The leadership challenges of transformations

Successful transformations require that we think beyond leadership as individual behaviour and more as an organisational capability, writes Roger Collins

Transformations represent fundamental and irreversible changes that are required for survival and sustained success. They require deep organisational interventions akin to a frontal lobotomy rather than a dosage of aspirin. The implication is that the leadership skill demands are those of a brain surgeon rather than a pharmacist. To use Robert Burns’s terminology, the requirement is for transformational rather than transactional leadership. Paradoxically, after a long period of success, Executive Teams may be populated more by the latter than the former, because only incremental change was required in their strategy or business model.

Second, as the Chinese linguists have long recognised, change comprises both threat and opportunity. The threat arises when discontinuities in technology or markets are not foreseen or are ignored. Think Harvey Norman, Motorola, Fairfax or News Ltd. The opportunity arises from leaders who are either looking outward or intuitive and see the changes coming, or envisage a disruptive opportunity that gives their organisation a first mover advantage. Think Swatch and Apple.

Third, the discontinuities that necessitate organisational transformations are occurring more frequently. Organisations which are serious about surviving and thriving take transformational leadership and capability seriously. Whilst transformational change may be foreseen or initiated by an individual leader, the magnitude and complexity of organisational transformations requires collective and distributed leadership. If we distinguish between competencies (individual attributes) and capabilities (collective or team attributes), we can consider the need for two types of development and contribution for each category. We develop our people in terms of their performance (in our existing business model) and potential (higher-level roles and relevance for emergent business models and strategies). Increasingly we will have to invest in developing collective leadership behaviour that not only contributes to better performance (for example, cost reduction, better client service), but which also explores and identifies business models and products and services for the future. Such renewal and reinvention capability is not well developed in many organisations. Scenario planning, organisational mirrors, skunk works, and vertical and horizontal leadership slice groups are processes for challenging the present and envisioning the future and developing this capability.

Finally, the costs of failure to recognise the need for transformation, or failure to implement successfully, are extraordinarily high. Think Nokia, regional radio and TV, and energy generation. In sum, the distinction between transactional and transformational leadership has never been more important. Identifying and developing those who can make this contribution becomes more vital to sustainability. These imperatives demand that we think beyond leadership as individual behaviour to organisational capability.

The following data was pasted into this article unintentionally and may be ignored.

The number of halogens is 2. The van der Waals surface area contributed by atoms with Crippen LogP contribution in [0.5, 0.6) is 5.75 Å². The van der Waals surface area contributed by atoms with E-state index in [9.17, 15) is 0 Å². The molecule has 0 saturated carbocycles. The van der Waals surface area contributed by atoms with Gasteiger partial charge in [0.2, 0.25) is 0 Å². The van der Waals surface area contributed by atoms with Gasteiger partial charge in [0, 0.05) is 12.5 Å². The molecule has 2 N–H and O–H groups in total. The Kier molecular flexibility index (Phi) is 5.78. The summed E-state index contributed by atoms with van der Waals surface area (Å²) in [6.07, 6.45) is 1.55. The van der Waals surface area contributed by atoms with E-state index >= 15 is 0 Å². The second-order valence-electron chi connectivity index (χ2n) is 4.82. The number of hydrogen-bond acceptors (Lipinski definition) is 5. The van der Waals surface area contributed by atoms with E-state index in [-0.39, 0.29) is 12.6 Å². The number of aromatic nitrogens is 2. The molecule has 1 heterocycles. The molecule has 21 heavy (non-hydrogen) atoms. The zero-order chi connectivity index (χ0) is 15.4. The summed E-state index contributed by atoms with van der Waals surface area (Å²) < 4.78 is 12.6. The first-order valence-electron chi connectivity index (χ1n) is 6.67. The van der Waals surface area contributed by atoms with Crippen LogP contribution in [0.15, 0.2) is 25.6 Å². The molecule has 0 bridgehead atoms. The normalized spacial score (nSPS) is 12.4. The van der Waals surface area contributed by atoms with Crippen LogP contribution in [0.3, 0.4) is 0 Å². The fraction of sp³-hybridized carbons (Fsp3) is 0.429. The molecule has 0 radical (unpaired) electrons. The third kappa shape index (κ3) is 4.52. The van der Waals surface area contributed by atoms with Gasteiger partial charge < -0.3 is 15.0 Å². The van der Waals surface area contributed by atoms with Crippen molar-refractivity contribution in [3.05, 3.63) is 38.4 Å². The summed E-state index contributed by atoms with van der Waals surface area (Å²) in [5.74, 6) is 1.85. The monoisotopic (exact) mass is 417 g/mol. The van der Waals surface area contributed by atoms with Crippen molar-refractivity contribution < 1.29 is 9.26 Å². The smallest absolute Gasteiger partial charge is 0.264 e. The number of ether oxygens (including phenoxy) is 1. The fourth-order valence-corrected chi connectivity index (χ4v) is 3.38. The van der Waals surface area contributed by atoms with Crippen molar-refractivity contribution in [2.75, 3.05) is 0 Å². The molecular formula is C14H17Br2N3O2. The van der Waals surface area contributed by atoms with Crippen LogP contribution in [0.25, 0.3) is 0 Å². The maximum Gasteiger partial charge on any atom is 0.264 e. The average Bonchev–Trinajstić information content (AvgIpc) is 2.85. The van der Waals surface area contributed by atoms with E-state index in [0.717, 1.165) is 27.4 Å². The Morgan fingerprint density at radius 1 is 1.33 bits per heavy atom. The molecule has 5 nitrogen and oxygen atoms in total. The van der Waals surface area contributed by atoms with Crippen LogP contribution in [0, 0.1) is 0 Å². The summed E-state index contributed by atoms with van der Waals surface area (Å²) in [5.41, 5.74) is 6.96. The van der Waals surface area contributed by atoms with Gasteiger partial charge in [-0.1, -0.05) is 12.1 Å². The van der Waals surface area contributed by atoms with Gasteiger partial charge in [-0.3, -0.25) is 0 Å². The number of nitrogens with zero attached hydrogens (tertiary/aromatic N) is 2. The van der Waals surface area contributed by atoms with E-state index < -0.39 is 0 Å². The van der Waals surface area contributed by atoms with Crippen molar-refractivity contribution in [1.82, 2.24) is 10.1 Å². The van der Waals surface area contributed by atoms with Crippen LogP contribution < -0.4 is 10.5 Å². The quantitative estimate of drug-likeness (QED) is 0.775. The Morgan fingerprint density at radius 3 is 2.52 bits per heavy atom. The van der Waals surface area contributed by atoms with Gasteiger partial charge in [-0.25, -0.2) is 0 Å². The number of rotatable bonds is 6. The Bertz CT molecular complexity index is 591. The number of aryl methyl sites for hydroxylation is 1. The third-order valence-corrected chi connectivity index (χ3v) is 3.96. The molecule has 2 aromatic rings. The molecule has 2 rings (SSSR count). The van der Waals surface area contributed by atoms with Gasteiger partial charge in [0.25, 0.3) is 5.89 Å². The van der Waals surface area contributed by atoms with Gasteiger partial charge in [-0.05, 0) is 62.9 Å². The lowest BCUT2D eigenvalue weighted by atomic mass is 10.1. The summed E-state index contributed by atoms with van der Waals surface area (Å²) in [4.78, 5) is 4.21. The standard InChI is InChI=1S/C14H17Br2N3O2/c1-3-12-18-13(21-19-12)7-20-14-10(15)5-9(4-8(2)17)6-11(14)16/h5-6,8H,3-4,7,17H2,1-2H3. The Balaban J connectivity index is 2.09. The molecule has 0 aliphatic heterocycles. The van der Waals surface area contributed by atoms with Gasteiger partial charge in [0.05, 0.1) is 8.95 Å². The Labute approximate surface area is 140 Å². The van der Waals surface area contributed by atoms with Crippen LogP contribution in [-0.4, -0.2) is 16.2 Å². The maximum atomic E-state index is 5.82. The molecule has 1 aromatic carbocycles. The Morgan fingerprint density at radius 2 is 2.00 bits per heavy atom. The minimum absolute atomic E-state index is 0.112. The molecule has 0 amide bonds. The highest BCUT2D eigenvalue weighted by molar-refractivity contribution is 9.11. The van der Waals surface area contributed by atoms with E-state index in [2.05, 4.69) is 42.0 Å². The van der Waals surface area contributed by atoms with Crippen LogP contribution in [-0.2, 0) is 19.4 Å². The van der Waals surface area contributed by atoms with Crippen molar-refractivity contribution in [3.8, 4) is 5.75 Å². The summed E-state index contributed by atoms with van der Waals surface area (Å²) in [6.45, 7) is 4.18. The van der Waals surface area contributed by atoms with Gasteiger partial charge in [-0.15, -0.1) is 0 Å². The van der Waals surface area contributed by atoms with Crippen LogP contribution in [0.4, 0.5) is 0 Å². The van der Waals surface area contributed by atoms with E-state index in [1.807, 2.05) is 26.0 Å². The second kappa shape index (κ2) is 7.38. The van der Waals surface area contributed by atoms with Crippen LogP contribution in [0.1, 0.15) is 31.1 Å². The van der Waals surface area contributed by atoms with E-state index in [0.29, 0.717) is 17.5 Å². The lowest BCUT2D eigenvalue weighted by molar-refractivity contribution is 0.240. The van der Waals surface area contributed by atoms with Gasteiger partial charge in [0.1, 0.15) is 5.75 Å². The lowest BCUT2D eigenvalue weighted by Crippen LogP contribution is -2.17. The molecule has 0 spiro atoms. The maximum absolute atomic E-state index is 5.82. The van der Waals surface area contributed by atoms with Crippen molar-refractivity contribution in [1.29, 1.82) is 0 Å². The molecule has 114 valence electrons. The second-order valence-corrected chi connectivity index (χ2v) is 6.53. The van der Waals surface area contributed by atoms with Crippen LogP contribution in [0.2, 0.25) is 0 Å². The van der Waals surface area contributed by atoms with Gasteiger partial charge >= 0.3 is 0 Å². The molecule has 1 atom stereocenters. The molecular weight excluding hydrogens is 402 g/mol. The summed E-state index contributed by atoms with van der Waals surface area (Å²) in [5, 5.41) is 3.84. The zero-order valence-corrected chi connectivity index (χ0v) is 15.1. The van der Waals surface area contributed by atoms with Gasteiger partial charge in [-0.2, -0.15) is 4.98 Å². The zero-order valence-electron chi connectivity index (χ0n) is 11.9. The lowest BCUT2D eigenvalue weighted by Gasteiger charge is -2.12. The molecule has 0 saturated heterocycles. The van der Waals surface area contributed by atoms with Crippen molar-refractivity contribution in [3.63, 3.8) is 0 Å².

The role of leaders in organisational transformations
Leaders can add value in the transformation process by making four important contributions. The first is preparing for major change by establishing the need for and readiness to accept and be involved in the change. Key elements of this step involve significant change in senior leadership behaviour or composition, direct and regular senior leadership communication and role modelling, staff surveys and town hall meetings that enable face-to-face interaction, questions and challenge, as well as comparative performance information (eg quality, productivity, service delivery assessments, innovation and overheads).

The second is signaling your aspirations, objectives, stepping stones, benefits and outcomes. Tangible signals include requesting new information, revised mission and vision statements, strategic and business plans, redefined core values, new organisational structures, new performance indicators and levels, as well as new sources of performance feedback. Symbolic signals include significant changes in time allocations and visits, different conversations, meeting agendas and discussion topics.

The third contribution can be made through enabling, empowering our people to change. This requires new behaviours, skills, structures and resources to empower people to behave and contribute in qualitatively new ways, increased real delegations, leaders removing barriers and providing encouragement and feedback, job redesign and clear role definition, as well as effective and aligned communication channels, new accessible information systems that allow more members to see what is required and current performance against objectives, and new physical layouts.

The fourth contribution involves reinforcement and management of consequences to encourage people to continue to behave in new ways. This requires courage to hold in place the changes in the face of lag effects, stakeholder feedback, employee engagement and survey results as well as recognition and celebration of achievements, consistency of action and alignment with purpose (hard decisions taken) – and “forgiveness” through learning from mistakes.

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